Although we live in, move through and see a world of three dimensions, most of the representations of that world are two dimensional. We view drawings or photographs on flat paper or computer screens. Even our 3-D visual observation of the world around us is based on 2-D images flashed onto our retinas at the back of our eyes. But two dimensions is not the minimal limit of pictorial representation. Simple images can also be rendered in one dimension.
Dimensions are used to describe the structure of an object — whether it's flat or not — and its extent in space. A dimension in geometry is defined as the number of coordinates needed to specify a point on the object, according to Wolfram MathWorld. For example, if you need two figures, such as (2, 4), to understand where a particular spot is, you are dealing with a two-dimensional shape.
One-dimensional pictures are those containing only one dimension. This is only possible when you're dealing with a line, as the only dimension you have is length, defined by a single figure. For example, you can easily find a spot when you know it's on the third inch from the left. However, a line is 1-D only on a theoretical level, as in real life, a line has a width just hundredths or thousandths of an inch.
One type of picture you can come across in real life is the two-dimensional one. The two dimensions depicted are length and width and the objects on the picture are flat. Examples of such pictures are ancient Egyptian wall paintings or images from video games before the PlayStation era, where visual artists did not want, or could not, give a realistic representation of space.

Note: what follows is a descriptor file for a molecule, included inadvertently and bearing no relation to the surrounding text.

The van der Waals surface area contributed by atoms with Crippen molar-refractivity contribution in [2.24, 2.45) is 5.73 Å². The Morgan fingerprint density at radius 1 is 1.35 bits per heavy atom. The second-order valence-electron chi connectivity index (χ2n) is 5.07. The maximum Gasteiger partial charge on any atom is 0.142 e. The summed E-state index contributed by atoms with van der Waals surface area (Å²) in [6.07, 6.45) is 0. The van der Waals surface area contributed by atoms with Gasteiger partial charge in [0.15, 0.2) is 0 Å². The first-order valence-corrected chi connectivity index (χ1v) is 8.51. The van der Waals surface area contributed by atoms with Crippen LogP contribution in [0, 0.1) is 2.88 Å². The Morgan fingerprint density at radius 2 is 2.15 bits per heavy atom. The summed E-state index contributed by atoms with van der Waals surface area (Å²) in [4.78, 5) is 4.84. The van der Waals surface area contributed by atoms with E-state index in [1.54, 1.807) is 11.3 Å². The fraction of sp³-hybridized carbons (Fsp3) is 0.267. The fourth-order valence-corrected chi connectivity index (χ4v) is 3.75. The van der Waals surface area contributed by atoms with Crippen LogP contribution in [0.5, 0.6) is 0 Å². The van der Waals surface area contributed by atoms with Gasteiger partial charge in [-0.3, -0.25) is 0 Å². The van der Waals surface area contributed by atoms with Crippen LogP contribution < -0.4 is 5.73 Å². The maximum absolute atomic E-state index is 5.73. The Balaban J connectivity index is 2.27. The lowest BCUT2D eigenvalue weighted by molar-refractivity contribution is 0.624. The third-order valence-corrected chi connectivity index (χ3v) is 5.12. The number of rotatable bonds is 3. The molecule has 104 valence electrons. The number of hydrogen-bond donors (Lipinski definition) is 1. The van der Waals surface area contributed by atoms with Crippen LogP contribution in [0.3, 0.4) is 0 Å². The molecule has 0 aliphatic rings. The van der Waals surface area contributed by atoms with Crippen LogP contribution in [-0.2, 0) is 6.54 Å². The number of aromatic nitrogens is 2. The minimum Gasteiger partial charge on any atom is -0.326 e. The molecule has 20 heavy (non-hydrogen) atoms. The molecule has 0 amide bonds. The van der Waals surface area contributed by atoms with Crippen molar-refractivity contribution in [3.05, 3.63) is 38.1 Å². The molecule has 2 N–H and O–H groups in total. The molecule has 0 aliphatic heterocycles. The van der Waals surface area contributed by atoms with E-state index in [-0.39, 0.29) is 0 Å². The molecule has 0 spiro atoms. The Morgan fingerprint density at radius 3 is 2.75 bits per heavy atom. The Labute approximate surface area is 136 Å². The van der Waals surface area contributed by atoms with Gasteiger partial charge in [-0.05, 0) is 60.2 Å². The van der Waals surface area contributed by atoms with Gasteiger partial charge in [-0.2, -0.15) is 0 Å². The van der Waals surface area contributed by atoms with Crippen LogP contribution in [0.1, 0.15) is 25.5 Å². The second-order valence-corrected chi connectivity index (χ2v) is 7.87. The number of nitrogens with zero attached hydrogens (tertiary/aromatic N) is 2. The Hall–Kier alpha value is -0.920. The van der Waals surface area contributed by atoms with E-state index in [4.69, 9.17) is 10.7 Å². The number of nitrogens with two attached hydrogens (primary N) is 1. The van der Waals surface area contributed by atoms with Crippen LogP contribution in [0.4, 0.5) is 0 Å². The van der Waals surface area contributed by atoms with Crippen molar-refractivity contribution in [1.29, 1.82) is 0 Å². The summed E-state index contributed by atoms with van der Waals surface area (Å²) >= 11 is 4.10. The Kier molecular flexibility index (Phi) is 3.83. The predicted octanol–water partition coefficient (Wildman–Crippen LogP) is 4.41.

Three-dimensional pictures contain yet another dimension: depth. This type is the most realistic one, as the depiction of objects or environments resembles the way we see them through our own eyes. Painters use the technique of perspective, drawing distant objects smaller and depicting angles as visible through one's point of view, while 3-D movies use two images superimposed on the same screen. However, such pictures give only the illusion of depth, as the canvas or screen always remains flat.
About the Author
Tasos Vossos has been a professional journalist since 2008. He has previously worked as a staff writer for "Eleftheros Tipos," a leading newspaper of Greece, and is currently a London-based sports reporter for Perform Sports Media in the United Kingdom. He holds a Bachelor of Arts in communication and media from the University of Athens.